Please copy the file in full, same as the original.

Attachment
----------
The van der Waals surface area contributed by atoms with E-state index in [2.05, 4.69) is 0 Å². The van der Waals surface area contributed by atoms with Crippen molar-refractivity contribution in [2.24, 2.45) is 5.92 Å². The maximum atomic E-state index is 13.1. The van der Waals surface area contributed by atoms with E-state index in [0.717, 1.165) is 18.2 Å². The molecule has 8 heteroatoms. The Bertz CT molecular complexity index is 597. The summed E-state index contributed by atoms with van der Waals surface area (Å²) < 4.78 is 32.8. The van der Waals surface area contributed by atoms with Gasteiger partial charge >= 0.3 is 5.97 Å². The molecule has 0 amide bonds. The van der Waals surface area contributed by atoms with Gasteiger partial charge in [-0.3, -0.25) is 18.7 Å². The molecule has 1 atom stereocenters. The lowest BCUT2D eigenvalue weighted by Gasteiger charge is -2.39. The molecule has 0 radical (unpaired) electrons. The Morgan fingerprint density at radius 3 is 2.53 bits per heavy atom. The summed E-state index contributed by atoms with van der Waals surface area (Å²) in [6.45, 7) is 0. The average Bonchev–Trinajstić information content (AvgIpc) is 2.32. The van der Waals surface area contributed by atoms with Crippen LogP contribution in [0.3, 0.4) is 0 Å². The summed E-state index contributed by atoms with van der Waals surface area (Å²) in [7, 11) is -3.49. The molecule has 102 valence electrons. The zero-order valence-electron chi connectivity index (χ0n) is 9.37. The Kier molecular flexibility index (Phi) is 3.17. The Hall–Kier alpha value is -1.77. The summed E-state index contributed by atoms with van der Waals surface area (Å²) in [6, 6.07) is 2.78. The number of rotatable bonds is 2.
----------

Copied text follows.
The van der Waals surface area contributed by atoms with E-state index in [2.05, 4.69) is 0 Å². The van der Waals surface area contributed by atoms with Crippen molar-refractivity contribution in [2.24, 2.45) is 5.92 Å². The maximum atomic E-state index is 13.1. The van der Waals surface area contributed by atoms with E-state index in [0.717, 1.165) is 18.2 Å². The molecule has 8 heteroatoms. The Bertz CT molecular complexity index is 597. The summed E-state index contributed by atoms with van der Waals surface area (Å²) < 4.78 is 32.8. The van der Waals surface area contributed by atoms with Gasteiger partial charge >= 0.3 is 5.97 Å². The molecule has 0 amide bonds. The van der Waals surface area contributed by atoms with Gasteiger partial charge in [-0.3, -0.25) is 18.7 Å². The molecule has 1 atom stereocenters. The lowest BCUT2D eigenvalue weighted by Gasteiger charge is -2.39. The molecule has 0 radical (unpaired) electrons. The Morgan fingerprint density at radius 3 is 2.53 bits per heavy atom. The summed E-state index contributed by atoms with van der Waals surface area (Å²) in [6.45, 7) is 0. The average Bonchev–Trinajstić information content (AvgIpc) is 2.32. The van der Waals surface area contributed by atoms with Crippen LogP contribution in [0.3, 0.4) is 0 Å². The summed E-state index contributed by atoms with van der Waals surface area (Å²) in [7, 11) is -3.49. The molecule has 102 valence electrons. The zero-order valence-electron chi connectivity index (χ0n) is 9.37. The Kier molecular flexibility index (Phi) is 3.17. The Hall–Kier alpha value is -1.77. The summed E-state index contributed by atoms with van der Waals surface area (Å²) in [6, 6.07) is 2.78. The number of rotatable bonds is 2.